By Michelle Moghtader and Fredrik Dahl
DUBAI/VIENNA (Reuters) - Iran held serious discussions with the U.N. nuclear watchdog on Sunday about issues that are part of an investigation into suspicions Tehran has conducted atomic bomb research, official media reported on Monday.
Iran's envoy to the International Atomic Energy Agency, Reza Najafi, appeared to acknowledge, however, that Tehran had not fully implemented five transparency measures by an Aug. 25 deadline, as agreed with the IAEA in May.
"Iran is in the process of implementing the five agreed steps," the official IRNA news agency quoted him as saying.
Diplomats in Vienna last week told Reuters that Iran had apparently failed to meet the target date for answering IAEA questions about its nuclear program, but that contacts between the two sides were continuing.
Western officials say Iran must address the IAEA's concerns and that this is vital for any chance of success in parallel negotiations to end a decade-old nuclear standoff with the West.
Iran's Press TV website said Iranian and IAEA experts met in Tehran on Sunday. Najafi said they exchanged information and that the discussions were "serious", IRNA reported, adding they would continue and be followed up soon.
There was no immediate comment from the IAEA, a Vienna-based U.N. agency which for years has been investigating intelligence suggesting Iran has carried out experiments and other activities that could be used for developing nuclear weapons.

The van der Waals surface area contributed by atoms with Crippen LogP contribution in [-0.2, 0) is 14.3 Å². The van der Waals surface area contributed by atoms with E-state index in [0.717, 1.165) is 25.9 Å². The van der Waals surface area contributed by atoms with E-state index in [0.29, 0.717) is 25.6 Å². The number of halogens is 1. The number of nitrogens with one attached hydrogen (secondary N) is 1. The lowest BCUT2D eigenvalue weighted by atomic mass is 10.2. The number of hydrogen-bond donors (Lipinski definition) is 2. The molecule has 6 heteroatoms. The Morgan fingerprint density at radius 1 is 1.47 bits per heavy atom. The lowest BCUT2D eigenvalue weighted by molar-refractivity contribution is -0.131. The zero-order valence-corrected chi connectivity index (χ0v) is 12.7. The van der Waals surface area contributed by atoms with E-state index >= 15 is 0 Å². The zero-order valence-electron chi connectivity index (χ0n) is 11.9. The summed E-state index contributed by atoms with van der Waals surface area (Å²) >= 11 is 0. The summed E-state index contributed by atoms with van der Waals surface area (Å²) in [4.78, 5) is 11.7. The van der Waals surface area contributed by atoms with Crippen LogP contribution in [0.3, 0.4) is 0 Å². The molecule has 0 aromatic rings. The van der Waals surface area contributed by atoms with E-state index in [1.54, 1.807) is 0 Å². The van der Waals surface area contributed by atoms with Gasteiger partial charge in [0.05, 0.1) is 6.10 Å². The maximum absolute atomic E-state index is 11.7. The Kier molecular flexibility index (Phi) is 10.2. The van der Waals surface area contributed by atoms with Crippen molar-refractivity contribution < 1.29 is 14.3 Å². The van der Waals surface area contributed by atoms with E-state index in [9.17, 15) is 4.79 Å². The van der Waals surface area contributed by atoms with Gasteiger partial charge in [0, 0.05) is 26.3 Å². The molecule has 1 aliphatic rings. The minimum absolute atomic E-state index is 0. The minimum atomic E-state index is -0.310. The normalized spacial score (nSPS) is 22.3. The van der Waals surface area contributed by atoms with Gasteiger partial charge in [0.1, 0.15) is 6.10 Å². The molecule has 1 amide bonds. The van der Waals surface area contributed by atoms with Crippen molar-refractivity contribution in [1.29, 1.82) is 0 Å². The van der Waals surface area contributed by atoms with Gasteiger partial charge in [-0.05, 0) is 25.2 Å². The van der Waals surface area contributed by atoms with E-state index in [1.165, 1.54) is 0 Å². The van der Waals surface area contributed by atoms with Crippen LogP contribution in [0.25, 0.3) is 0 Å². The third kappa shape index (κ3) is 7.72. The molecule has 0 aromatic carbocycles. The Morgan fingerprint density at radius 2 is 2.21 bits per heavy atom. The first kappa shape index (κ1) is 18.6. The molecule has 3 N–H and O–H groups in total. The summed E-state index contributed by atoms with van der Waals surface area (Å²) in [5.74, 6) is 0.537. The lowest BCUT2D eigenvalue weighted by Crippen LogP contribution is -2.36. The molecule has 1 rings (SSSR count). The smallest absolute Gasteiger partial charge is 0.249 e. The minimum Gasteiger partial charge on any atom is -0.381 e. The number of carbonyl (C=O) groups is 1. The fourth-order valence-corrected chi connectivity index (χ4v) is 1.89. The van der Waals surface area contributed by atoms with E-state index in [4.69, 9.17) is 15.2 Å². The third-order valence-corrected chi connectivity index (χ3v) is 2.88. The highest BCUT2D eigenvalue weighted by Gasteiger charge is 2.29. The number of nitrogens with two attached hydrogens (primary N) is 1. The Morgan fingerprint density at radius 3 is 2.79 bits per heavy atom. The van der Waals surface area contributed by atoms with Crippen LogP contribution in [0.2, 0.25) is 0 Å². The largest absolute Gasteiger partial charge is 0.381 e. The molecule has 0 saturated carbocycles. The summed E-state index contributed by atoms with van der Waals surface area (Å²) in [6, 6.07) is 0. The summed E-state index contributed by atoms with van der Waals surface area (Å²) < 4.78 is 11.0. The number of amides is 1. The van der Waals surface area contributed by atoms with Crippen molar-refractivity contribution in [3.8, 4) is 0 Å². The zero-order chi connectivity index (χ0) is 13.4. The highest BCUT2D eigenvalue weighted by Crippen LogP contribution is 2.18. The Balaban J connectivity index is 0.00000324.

Iran says its nuclear program is entirely peaceful, but Western countries fear Tehran's real aim is to develop weapons capability and have imposed economic sanctions in an effort to force the Islamic Republic to curb its atomic work.
As part of an Iran-IAEA cooperation accord reached in November in an attempt to revive the agency's long-stalled investigation, Tehran agreed in May to carry out five specific steps by late August to help allay international concerns.
They included providing information on alleged experiments on explosives that could be used for an atomic device, and studies related to calculating nuclear explosive yields.
While denying such information as baseless and fabricated, Iran has promised to cooperate with the IAEA since Hassan Rouhani, seen as a pragmatist, was elected president in 2013.
"Three out of the five steps have been completely implemented," Najafi said, without giving details.
Apart from information related to the IAEA's investigation, Iran also agreed to give it access to sites including a centrifuge research and development facility by late August.
In 2011, the IAEA published a report that included intelligence indicating Iran had a nuclear weapons research program that was halted in 2003 when it came under increased international pressure. The intelligence suggested some activities may later have resumed.
After years of what the West saw as Iranian stonewalling, Iran as a first step in May gave the IAEA information about why it was developing "bridge wire" detonators, which can be used to set off atomic explosive devices. Iran says they are for civilian use, and wants this topic in the investigation closed.
In mid-July, the separate negotiations on a diplomatic settlement between Iran and the United States, France, Germany, Britain, China and Russia, were extended until late November.
(Editing by Robin Pomeroy)